Le Corbusier thought of houses as machines for living. Mine is more of a cupboard. I’m a hoarder – there I’ve said it! – I have major problems letting go of things. I came up with the idea of photographing objects before I get rid of them so that I can continue to own them in a virtual sense. I would continue to possess the object through the photograph but the irony is that this process would lead to the creation of another object.
I started with the idea of photographing everything in my house. I am going to start with the kitchen tomorrow but the thought is quite daunting due to the enormous number of items. I may get bored with the repetition but the process of unveiling and organizing may spur me on. I think of the process as being like an archaeologist studying remnants from the past and aiming to reconstruct the lives of the people they represent. I’ve done some reading about Howard Carter’s opening up of Tutankhamen’s tomb. I don’t expect to find gold and jewels but I do anticipate finding evidence of my personal history, clues to the past and affirmation of the present, where I want to be right now.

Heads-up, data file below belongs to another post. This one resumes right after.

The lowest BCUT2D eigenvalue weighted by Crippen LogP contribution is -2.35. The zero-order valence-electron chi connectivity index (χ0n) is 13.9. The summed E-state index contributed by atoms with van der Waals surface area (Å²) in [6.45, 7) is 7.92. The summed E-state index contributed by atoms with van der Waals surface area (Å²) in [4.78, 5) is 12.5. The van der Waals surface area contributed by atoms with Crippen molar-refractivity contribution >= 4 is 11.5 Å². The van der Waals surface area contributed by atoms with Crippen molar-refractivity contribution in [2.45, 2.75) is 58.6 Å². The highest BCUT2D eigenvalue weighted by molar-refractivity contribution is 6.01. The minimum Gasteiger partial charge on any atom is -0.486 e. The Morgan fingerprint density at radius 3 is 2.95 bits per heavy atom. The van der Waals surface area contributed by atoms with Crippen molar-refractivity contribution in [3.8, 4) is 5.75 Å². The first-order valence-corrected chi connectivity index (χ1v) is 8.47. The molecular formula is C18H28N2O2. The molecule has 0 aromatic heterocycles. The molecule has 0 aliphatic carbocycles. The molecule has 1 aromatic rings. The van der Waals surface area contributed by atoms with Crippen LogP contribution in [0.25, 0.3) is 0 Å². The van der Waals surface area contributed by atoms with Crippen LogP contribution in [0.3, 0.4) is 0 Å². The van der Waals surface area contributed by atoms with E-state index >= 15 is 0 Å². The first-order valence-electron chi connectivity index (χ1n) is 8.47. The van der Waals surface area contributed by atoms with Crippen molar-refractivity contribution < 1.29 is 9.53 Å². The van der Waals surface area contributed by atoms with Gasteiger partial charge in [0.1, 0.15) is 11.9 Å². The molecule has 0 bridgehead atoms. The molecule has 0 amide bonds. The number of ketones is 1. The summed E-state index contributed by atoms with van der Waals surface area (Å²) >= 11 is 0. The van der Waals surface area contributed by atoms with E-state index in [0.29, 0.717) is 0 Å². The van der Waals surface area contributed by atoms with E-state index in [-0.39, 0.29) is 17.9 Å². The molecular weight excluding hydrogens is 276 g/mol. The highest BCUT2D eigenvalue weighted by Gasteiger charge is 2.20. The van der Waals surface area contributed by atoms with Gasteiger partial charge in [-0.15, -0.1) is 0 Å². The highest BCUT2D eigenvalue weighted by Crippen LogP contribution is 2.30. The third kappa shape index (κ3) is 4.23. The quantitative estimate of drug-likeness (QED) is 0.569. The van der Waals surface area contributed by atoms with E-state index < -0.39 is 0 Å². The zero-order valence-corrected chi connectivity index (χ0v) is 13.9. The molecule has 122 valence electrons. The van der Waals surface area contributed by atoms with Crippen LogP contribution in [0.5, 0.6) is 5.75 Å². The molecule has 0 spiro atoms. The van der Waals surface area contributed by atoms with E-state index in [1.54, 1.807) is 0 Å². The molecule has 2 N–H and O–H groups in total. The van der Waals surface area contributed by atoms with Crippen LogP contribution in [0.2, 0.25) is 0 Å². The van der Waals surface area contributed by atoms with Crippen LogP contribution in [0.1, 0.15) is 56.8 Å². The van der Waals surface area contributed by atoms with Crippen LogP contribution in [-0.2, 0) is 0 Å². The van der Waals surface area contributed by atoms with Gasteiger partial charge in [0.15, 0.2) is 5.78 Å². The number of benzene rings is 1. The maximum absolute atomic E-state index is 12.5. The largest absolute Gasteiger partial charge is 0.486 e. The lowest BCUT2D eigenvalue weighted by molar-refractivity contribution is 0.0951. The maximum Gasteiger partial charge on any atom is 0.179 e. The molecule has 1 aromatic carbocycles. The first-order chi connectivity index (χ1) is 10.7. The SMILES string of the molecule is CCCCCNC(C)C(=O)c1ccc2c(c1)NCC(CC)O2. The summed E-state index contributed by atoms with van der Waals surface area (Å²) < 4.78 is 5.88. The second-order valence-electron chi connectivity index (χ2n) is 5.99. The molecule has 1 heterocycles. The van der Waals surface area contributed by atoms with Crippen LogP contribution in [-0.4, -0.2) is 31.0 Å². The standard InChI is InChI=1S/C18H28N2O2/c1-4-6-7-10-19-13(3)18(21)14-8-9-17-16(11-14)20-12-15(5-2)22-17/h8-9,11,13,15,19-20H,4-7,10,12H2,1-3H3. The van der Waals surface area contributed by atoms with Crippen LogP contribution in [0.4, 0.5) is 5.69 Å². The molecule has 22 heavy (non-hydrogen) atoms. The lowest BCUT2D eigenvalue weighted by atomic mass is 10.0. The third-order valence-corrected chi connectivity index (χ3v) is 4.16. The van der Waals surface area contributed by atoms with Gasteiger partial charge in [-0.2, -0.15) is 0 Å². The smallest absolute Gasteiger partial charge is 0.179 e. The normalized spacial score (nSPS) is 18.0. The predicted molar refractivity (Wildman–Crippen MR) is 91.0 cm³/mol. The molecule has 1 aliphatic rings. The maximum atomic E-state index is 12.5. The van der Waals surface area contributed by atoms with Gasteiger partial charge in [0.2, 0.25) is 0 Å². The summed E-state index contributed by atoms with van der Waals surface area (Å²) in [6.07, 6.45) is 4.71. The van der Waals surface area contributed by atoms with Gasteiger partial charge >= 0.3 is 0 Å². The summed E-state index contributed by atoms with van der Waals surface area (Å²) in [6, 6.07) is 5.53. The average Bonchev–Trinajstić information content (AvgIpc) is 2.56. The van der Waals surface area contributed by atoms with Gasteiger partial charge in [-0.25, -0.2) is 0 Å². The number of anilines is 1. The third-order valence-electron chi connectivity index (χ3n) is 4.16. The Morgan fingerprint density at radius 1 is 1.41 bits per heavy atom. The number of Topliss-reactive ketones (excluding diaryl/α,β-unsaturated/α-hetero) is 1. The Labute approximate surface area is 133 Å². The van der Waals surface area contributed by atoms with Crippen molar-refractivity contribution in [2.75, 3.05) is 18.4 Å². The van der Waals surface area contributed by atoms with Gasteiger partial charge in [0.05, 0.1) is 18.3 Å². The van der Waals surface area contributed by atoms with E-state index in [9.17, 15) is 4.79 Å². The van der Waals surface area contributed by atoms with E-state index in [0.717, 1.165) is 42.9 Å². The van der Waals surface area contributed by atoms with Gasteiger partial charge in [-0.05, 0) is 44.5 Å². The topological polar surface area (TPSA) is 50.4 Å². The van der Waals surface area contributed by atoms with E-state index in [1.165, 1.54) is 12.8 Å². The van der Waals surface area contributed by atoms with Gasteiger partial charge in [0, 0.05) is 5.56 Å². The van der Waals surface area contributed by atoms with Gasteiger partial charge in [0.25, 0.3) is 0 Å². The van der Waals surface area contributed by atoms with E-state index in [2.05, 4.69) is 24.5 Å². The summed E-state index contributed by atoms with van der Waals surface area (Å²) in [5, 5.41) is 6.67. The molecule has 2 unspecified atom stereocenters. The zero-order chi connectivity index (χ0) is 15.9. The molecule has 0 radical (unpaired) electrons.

I am going to experiment with the documenting objects idea and will see where it takes me. I started the process last year by compiling an inventory in a spreadsheet of objects on the coffee table. I found that it made me really look at the things around me and helped me decide which items to keep, which to recycle and which to discard. Visual means could aid that process.
I have thought of various ways to photograph the things. Digital is the most obvious as it is instant, fast and cheap but I hanker after film. In the summer while staying at my Dad’s house I played with a disposable camera. I started by taking pictures in the park on St Giles’ Hill as it reminds me of my mother who went into a care home on the 23 August. I then began to take pictures of the chair she used in the bathroom but rather than photograph it in situ I took it out into the garden and aimed to capture strong shadows and geometric shapes. Framing was challenging through the tiny plastic lens but I like the filmic look as it seems appropriate to the subject.
I continued with photographs of objects in the bedroom I stay in while in Winchester. Things my mother has chosen but relegated to a bedroom.
I’ve thought of working my way round my parents’ house but, rather than construct an inventory, I would like to select things that have resonance for me. I will aim to build up a collection of those photographs during my weekly visits to Winchester.
While living in here in Wanborough, I will continue the work on my own home.